When it comes to personal, professional, and academic growth, setting a goal is the easy part. But in order to be successful, you’ll need to do much more than simply making a plan. Consider these crucial questions: What is going to make this difficult and how will you achieve in spite of those difficulties? How will you measure progress along the way? What will you do to maintain your motivation?
Our executive functioning coaches are trained to take students through the following process when setting goals:
Goal: Define the goal in terms that are meaningful to you. Make sure that your goal is fully within your control. For instance, “Turn in all of my work on time” is a more powerful goal than “Get an A in biology”. Ultimately, teachers give grades, but you control the quality of your work.
Obstacle: Break obstacles to success down into two categories—environmental obstacles and personal obstacles. That is, take some time to think about both the mental blocks you have and the difficulties the world presents which have kept you from achieving this goal already. Maybe you forget to write down your homework, and that’s on you. Maybe your teacher only presents the homework verbally which means you miss it entirely at times, and that you can’t change.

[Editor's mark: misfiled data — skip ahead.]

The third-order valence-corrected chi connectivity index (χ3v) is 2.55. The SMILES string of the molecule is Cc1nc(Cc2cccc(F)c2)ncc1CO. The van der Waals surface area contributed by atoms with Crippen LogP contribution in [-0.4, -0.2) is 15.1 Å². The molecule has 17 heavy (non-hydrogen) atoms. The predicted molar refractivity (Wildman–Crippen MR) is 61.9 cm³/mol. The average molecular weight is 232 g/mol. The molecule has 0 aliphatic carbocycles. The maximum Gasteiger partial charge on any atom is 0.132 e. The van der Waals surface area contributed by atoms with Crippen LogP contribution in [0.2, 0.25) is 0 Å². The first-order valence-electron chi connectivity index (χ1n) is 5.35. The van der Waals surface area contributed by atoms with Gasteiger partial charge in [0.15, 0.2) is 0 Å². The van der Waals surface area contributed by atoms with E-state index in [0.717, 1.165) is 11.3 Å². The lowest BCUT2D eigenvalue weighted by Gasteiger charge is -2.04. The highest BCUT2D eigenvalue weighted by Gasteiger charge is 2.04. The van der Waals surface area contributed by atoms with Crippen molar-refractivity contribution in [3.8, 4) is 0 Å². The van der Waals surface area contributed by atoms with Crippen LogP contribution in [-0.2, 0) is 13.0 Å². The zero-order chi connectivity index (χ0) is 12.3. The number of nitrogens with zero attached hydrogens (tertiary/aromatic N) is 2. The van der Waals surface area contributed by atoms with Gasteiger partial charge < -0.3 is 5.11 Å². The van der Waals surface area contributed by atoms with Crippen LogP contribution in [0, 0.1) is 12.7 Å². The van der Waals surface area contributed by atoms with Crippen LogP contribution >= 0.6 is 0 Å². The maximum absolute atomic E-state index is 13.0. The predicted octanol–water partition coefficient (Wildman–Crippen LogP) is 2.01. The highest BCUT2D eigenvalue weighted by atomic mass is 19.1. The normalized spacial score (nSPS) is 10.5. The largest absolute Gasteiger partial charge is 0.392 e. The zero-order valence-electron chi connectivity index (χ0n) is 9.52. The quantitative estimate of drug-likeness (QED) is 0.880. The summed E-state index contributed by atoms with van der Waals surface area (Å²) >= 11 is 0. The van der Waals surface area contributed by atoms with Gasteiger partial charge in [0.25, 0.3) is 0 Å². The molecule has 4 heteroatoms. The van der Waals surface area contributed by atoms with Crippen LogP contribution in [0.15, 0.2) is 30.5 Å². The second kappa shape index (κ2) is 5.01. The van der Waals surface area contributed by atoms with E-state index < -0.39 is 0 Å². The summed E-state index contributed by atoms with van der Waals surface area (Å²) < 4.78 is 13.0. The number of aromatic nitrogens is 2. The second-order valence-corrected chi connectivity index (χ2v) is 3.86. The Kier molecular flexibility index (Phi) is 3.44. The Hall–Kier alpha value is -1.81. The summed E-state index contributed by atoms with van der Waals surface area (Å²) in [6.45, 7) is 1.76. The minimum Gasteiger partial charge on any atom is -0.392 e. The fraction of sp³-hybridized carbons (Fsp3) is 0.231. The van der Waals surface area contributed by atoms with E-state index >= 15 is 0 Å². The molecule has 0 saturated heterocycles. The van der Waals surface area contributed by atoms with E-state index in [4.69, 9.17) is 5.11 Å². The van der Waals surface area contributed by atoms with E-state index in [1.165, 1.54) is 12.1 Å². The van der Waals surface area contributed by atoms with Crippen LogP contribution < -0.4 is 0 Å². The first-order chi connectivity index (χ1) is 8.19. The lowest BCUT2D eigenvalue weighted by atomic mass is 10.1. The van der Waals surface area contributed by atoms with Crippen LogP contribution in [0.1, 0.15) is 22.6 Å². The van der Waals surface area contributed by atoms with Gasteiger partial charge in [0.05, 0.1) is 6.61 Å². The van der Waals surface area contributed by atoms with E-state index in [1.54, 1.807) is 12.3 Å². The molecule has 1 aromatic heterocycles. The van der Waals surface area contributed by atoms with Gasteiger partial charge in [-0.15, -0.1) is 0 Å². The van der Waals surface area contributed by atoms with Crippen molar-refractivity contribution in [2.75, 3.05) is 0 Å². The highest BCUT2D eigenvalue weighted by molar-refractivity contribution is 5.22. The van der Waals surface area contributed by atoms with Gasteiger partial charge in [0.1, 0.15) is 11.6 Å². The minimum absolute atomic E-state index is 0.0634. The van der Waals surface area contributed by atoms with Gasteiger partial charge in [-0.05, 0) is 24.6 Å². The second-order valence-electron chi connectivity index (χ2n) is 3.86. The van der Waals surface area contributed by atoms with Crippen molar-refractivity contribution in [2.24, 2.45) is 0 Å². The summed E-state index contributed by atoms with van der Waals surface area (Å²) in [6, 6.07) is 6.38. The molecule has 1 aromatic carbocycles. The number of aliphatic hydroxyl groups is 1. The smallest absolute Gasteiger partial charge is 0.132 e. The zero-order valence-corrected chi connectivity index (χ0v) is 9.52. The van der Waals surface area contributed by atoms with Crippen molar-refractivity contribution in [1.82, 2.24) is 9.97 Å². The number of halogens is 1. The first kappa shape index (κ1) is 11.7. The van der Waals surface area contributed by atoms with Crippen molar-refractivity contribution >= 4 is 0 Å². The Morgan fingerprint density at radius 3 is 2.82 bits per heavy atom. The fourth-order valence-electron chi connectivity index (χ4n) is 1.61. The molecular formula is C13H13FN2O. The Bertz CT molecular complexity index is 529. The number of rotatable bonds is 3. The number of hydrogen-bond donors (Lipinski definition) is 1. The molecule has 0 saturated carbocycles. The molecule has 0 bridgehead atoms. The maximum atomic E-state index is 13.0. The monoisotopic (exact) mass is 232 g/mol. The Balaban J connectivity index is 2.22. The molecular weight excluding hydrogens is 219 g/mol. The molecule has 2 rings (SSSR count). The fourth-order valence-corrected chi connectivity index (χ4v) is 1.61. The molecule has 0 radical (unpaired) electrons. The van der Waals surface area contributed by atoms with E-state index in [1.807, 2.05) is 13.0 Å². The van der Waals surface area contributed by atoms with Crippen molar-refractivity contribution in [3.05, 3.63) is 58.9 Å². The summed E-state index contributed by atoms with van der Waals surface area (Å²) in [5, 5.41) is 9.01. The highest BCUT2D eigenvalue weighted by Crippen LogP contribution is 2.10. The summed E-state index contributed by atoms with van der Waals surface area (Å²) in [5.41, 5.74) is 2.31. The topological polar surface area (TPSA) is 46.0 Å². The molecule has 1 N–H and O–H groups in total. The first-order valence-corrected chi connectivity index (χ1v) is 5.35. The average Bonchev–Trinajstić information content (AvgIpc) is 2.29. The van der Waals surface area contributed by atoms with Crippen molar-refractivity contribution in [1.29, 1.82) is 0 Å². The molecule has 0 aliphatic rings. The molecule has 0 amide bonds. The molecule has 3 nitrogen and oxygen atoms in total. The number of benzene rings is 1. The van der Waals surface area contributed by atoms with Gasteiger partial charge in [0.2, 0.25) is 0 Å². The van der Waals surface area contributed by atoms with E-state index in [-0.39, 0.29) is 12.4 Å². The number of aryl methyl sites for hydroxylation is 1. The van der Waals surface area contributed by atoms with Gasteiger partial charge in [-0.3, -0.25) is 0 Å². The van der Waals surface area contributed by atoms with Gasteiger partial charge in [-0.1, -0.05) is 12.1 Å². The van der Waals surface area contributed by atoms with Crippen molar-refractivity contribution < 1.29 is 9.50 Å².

Plan: Now that you know what you’ll need to overcome in order to reach your goal, consider the supports you can put in place for yourself to make it happen. In the example above, you might identify an on-the-ball classmate that you can text in the evening for any homework assignments you either miss or forget to write down. You could even go as far as setting an alarm to remind yourself to take that step. Make sure that each obstacle you identify includes either a support to overcome it or recognition of a skill you’ll simply have to buckle down and learn.
Do: As you execute your plan, make sure you have in mind a timeline for and measures of success. It’s unlikely that you’ll fully achieve your goal without any slip ups, so consider tracking your progress. For instance, count the number of missed or late assignments each week and celebrate as that number slowly shrinks rather than feeling badly when you don’t immediately get everything in on time.
Review: As you track your progress, consider what is and is not working. Expect that you’ll need to adjust your plan in order for it to work, and it will be less disappointing when you’re confronted with the reality that changing your behavior is difficult. If you don’t find yourself following through with your plan, add incentives or additional supports such as an accountability partner. Look for non-tangible reinforcers of a job well done such as less stress or fewer annoying reminders from your parents.
And, If you’d like help creating a comprehensive plan for a goal that’s important to you, reach out to your director about working with an executive functioning coach who can serve as an awesome support while you get up and running. We’re here to help.